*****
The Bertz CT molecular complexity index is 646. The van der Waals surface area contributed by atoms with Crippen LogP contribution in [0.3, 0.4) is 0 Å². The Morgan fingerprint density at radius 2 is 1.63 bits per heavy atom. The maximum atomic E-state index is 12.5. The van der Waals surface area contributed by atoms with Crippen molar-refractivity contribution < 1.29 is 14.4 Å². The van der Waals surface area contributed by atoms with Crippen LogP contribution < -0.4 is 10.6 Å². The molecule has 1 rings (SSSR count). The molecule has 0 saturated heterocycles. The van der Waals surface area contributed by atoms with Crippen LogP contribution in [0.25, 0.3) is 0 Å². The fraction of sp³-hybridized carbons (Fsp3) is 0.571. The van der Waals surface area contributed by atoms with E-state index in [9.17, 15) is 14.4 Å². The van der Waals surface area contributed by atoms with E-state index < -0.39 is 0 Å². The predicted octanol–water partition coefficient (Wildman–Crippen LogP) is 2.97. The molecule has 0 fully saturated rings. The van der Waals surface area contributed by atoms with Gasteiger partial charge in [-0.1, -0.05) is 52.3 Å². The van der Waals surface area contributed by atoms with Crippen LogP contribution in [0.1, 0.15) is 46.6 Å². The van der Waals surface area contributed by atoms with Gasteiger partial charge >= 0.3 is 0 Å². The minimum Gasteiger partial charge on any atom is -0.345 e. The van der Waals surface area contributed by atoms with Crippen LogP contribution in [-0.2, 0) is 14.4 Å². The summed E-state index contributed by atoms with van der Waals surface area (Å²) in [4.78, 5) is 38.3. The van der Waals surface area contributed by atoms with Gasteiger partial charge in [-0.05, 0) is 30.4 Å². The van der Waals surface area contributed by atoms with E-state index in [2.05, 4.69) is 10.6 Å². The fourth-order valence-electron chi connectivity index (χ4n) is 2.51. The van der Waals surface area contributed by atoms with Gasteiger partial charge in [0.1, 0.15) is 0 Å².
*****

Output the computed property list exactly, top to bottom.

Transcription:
The Bertz CT molecular complexity index is 646. The van der Waals surface area contributed by atoms with Crippen LogP contribution in [0.3, 0.4) is 0 Å². The Morgan fingerprint density at radius 2 is 1.63 bits per heavy atom. The maximum atomic E-state index is 12.5. The van der Waals surface area contributed by atoms with Crippen molar-refractivity contribution < 1.29 is 14.4 Å². The van der Waals surface area contributed by atoms with Crippen LogP contribution < -0.4 is 10.6 Å². The molecule has 1 rings (SSSR count). The molecule has 0 saturated heterocycles. The van der Waals surface area contributed by atoms with Crippen LogP contribution in [0.25, 0.3) is 0 Å². The fraction of sp³-hybridized carbons (Fsp3) is 0.571. The van der Waals surface area contributed by atoms with E-state index in [9.17, 15) is 14.4 Å². The van der Waals surface area contributed by atoms with E-state index < -0.39 is 0 Å². The predicted octanol–water partition coefficient (Wildman–Crippen LogP) is 2.97. The molecule has 0 fully saturated rings. The van der Waals surface area contributed by atoms with Gasteiger partial charge in [-0.1, -0.05) is 52.3 Å². The van der Waals surface area contributed by atoms with Crippen LogP contribution in [0.1, 0.15) is 46.6 Å². The van der Waals surface area contributed by atoms with Gasteiger partial charge >= 0.3 is 0 Å². The minimum Gasteiger partial charge on any atom is -0.345 e. The van der Waals surface area contributed by atoms with Crippen LogP contribution in [-0.2, 0) is 14.4 Å². The summed E-state index contributed by atoms with van der Waals surface area (Å²) in [4.78, 5) is 38.3. The van der Waals surface area contributed by atoms with Gasteiger partial charge in [-0.05, 0) is 30.4 Å². The van der Waals surface area contributed by atoms with E-state index in [2.05, 4.69) is 10.6 Å². The fourth-order valence-electron chi connectivity index (χ4n) is 2.51. The van der Waals surface area contributed by atoms with Gasteiger partial charge in [0.1, 0.15) is 0 Å².